Alix Kates Shulman Shulman, Alix Kates (Vol. 10)

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Introduction

(Contemporary Literary Criticism)

Shulman, Alix Kates 1932–

Shulman is an American novelist, essayist, editor, and writer of books for children whose works reflect her strong commitment to the feminist movement. Her major fictive concerns are with the problems of growing up female in America and with the political and social implications of the Women's Liberation movement as it enters its second decade. (See also CLC, Vol., 2, and Contemporary Authors, Vols. 29-32, rev. ed.)

Lynne Sharon Schwartz

(Contemporary Literary Criticism)

Zane IndiAnna, the heroine of [Burning Questions]—ingeniously cast as the autobiography of a militant feminist—wants above all, in the words of Oliver Wendell Holmes, Jr., to "share the passion and action of [her] time." After much tedious floundering in aimless confusion, Zane achieves her goal….

Burning Questions is actually, and problematically, two novels in one, unsuccessfully conjoined. One is the traditional Bildungsroman…. [Zane] undergoes the ordeals of the late fifties, sleeping around among the Beats, typing-pool jobs, retreat into a dull marriage, motherhood, and emotional deprivation until she discovers the Movement and changes her life. It is the oft-told tale, valid but uninspiringly repeated. The other novel, though, the second half of Burning Questions, is vastly more exciting and written with conviction and authority: the rebel's tract, merging the circumstances of the historical moment with Zane's personal destiny.

Shulman is at her best when describing with passion the young days of the Movement…. In this aspect, Burning Questions is an experiment in a form unfortunately fallen into disuse, the novel of ideas.

Shulman's formidable intelligence regrettably stands in the way of the more urgent demands of fiction. Every experience is presented twice—as it happens, and in Zane's analysis. (For example, a beautiful, taut moment of sexual desire in the unlikely dark of a police wagon is immediately marred by Zane's explanation of the complex forces that produced it.) This constant commentary on the action, along with the older Zane's hindsight, reflects the awkwardness of trying to have it both ways: how appealingly foolish I was and how mellow I have become. Justification of dubious acts (marriage, adultery) by quotations from the diaries of rebels is not persuasive motivation. (pp. 40-1)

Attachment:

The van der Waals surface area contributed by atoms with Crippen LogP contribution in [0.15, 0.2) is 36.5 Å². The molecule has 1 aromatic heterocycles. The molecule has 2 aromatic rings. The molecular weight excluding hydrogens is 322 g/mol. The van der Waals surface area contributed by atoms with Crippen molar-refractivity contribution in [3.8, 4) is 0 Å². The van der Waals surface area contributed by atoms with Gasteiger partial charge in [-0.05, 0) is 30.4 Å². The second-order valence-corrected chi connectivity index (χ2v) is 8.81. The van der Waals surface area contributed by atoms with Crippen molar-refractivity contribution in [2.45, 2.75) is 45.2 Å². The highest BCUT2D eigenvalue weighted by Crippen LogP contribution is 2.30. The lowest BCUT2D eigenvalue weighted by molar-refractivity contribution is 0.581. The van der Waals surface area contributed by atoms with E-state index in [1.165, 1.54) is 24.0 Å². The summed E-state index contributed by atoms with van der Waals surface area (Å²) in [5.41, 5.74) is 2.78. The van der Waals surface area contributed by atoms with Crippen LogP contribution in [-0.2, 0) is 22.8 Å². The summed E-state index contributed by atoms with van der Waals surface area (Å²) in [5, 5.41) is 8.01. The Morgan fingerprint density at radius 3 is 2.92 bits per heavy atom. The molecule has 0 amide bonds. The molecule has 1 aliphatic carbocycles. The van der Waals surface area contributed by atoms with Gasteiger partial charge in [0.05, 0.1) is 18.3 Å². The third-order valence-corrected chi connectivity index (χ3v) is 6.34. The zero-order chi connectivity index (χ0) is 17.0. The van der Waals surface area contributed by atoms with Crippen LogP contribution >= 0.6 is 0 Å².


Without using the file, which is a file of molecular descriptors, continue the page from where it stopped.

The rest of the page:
The last section of Burning Questions gives a fine portrayal of the changes in the Movement from the late sixties to the mid-seventies…. Wisely, Shulman makes no premature judgments about this transition, but invokes the passage of time and the constant flux of radical impulses. One wishes she had delineated this ebb and flow in greater detail. (p. 41)

Lynne Sharon Schwartz, "'How Foolish I Was: How Mellow I've Become'," in Ms. (© 1978 by Ms. Magazine Corp.), March, 1978, pp. 40-1.

Anne Tyler

(Contemporary Literary Criticism)

It's hard to go unprejudiced into [Burning Questions], which is yet another novel about how an ordinary, middle-class housewife becomes an ardent feminist. It's even harder when there's a bibliography at the end … and when the novel turns out to be, quite literally, a novel within a novel.

The puzzling thing about Zane's story is her extreme distance from her own life. She recounts it in a sweeping way, categorizing, summing up…. Zane has a habit of offhandedly mentioning, a hundred pages late, that such-and-such an event has already occurred, more or less by the bye: her loss of virginity, her marriage, childbirth, two abortions, divorce. Experiences skim past her, as if happening to someone else.

But the surprise is that by the end of the book, we do care for Zane, however impatient we've been with her along the way. I think the reason for this can be found in the title. The "burning questions" are not, as I had feared, queries about women's victimization or men's supremacy, but about "how to live, how to be." What Zane is struggling for is a way of making the best use of her life. What she's struggling against, from childhood onward, is that cursory, pigeonholing glance that "places" her and forgets her; and...

(The entire section is 1,783 words.)